Realising his organisation was unlikely to grow, he decided to head to the United States. He hoped to meet Washington, but Washington died just before Garvey arrived in 1916. Like many black people from the Caribbean, Garvey settled in Harlem. He set about building the UNIA there.
Harlem had seen a growing surge of migration of Southern and rural blacks to the North, often through the army, others for work. Harlem and the North were not like the Jim Crow South but racism was still rife. A number of friendly societies, the left, and others, had set up organisations competing for the black population’s allegiance. The UNIA soon became one of the largest, and in its own way most militant. It was by far the largest of the strictly black nationalist organisations.
Setting up newspapers
Garvey had previous experience setting up newspapers and he soon launchedThe Negro World as the paper of the UNIA. Printed on the Socialist Party’s printing press and with a Jamaican socialist, Wilfred Domingo, as the editor,The Negro World was widely read and was soon to be banned in several countries. Domingo was an important figure in the Harlem branch of the Socialist Party, and did not hide his convictions when editing the paper. He was never a member of UNIA, and Garvey eventually removed him as editor of the paper following a wave of “red scare” agitation from the state against Domingo.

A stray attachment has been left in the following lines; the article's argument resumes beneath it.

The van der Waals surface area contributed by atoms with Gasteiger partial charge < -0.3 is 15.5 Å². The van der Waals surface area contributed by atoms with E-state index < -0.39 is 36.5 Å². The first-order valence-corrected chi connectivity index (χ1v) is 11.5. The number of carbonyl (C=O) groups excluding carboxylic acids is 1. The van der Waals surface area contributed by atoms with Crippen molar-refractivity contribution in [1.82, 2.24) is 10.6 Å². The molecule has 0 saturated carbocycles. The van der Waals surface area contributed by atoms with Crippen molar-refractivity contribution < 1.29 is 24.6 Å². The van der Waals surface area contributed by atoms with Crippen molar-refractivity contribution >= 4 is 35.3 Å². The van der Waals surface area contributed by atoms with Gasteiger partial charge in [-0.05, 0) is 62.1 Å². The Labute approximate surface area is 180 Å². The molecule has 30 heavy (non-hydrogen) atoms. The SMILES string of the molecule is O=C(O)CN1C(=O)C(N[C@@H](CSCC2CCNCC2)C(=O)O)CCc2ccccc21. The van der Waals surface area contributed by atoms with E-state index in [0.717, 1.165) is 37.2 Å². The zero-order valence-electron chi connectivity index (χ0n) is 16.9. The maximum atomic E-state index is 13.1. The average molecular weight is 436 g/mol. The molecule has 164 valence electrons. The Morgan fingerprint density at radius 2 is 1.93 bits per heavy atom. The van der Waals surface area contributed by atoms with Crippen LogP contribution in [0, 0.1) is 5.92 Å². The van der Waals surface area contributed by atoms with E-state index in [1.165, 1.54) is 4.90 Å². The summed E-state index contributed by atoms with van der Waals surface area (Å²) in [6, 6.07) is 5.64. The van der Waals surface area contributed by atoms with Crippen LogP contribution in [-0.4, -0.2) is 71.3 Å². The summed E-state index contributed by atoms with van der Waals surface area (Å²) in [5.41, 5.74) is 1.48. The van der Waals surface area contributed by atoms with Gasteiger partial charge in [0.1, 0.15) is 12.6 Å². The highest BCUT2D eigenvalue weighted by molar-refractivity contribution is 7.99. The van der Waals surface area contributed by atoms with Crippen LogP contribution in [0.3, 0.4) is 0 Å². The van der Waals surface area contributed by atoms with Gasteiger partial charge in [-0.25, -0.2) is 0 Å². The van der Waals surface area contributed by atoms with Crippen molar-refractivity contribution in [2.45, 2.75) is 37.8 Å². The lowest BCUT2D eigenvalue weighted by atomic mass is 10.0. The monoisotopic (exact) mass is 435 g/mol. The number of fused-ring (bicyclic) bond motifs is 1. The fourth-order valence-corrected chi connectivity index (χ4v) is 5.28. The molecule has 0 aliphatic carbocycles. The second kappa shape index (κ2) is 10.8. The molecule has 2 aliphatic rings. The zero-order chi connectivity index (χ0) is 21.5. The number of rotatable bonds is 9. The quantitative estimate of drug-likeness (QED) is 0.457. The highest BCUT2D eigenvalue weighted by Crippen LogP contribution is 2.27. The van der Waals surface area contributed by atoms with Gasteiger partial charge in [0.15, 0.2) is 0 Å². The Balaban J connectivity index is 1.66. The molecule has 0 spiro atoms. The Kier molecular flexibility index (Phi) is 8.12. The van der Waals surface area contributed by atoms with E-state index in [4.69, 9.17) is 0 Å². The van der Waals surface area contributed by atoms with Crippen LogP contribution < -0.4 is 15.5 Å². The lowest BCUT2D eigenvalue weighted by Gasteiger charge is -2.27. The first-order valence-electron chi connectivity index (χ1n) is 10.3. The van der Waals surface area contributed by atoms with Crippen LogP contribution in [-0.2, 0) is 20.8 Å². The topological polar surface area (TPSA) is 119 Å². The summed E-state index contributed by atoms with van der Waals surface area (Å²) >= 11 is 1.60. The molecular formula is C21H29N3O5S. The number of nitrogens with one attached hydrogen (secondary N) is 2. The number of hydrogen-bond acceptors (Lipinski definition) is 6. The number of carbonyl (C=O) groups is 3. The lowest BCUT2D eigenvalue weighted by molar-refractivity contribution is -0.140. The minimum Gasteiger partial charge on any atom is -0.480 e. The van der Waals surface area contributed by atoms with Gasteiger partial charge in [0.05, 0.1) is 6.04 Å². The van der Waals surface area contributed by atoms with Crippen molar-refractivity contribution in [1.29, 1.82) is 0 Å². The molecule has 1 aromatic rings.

It was through Domingo that Garvey met A Phillip Randolph and Chandler Owen, editors of The Messenger. All of them, despite their very different views, were initially able to collaborate.